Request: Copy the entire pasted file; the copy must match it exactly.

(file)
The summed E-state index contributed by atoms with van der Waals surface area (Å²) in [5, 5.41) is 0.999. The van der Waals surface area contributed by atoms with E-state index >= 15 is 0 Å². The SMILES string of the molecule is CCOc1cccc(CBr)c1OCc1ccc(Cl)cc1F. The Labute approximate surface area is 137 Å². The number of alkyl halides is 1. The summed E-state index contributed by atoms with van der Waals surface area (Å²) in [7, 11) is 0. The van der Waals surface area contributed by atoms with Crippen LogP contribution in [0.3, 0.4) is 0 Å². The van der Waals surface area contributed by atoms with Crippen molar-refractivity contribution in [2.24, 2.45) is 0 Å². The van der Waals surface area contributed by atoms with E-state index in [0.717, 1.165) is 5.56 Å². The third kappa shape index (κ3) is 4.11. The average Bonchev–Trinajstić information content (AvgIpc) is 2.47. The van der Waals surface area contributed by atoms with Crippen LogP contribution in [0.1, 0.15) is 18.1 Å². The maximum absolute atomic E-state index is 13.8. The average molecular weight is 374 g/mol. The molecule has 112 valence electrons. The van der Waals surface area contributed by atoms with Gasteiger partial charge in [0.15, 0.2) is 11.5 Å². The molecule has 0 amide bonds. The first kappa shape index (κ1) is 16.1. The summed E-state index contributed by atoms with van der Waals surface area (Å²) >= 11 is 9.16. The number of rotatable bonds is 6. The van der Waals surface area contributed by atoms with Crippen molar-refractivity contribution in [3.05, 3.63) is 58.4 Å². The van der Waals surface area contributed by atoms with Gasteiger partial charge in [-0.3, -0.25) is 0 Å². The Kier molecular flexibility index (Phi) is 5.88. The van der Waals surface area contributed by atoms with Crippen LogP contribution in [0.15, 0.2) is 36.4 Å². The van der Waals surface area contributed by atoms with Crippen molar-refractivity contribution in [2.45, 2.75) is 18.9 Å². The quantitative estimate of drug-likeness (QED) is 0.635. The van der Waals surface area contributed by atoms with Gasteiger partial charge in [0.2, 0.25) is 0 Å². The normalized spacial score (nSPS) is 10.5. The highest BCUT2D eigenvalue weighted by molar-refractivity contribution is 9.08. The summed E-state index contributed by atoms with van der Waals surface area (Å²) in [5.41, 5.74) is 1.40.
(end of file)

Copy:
The summed E-state index contributed by atoms with van der Waals surface area (Å²) in [5, 5.41) is 0.999. The van der Waals surface area contributed by atoms with E-state index >= 15 is 0 Å². The SMILES string of the molecule is CCOc1cccc(CBr)c1OCc1ccc(Cl)cc1F. The Labute approximate surface area is 137 Å². The number of alkyl halides is 1. The summed E-state index contributed by atoms with van der Waals surface area (Å²) in [7, 11) is 0. The van der Waals surface area contributed by atoms with Crippen LogP contribution in [0.3, 0.4) is 0 Å². The van der Waals surface area contributed by atoms with Crippen molar-refractivity contribution in [2.24, 2.45) is 0 Å². The van der Waals surface area contributed by atoms with E-state index in [0.717, 1.165) is 5.56 Å². The third kappa shape index (κ3) is 4.11. The average Bonchev–Trinajstić information content (AvgIpc) is 2.47. The van der Waals surface area contributed by atoms with Crippen LogP contribution in [0.1, 0.15) is 18.1 Å². The maximum absolute atomic E-state index is 13.8. The average molecular weight is 374 g/mol. The molecule has 112 valence electrons. The van der Waals surface area contributed by atoms with Gasteiger partial charge in [0.15, 0.2) is 11.5 Å². The molecule has 0 amide bonds. The first kappa shape index (κ1) is 16.1. The summed E-state index contributed by atoms with van der Waals surface area (Å²) >= 11 is 9.16. The number of rotatable bonds is 6. The van der Waals surface area contributed by atoms with Crippen molar-refractivity contribution in [3.05, 3.63) is 58.4 Å². The van der Waals surface area contributed by atoms with Gasteiger partial charge in [-0.3, -0.25) is 0 Å². The Kier molecular flexibility index (Phi) is 5.88. The van der Waals surface area contributed by atoms with Crippen LogP contribution in [0.15, 0.2) is 36.4 Å². The van der Waals surface area contributed by atoms with Crippen molar-refractivity contribution in [2.45, 2.75) is 18.9 Å². The quantitative estimate of drug-likeness (QED) is 0.635. The van der Waals surface area contributed by atoms with Gasteiger partial charge in [0.2, 0.25) is 0 Å². The normalized spacial score (nSPS) is 10.5. The highest BCUT2D eigenvalue weighted by molar-refractivity contribution is 9.08. The summed E-state index contributed by atoms with van der Waals surface area (Å²) in [5.41, 5.74) is 1.40.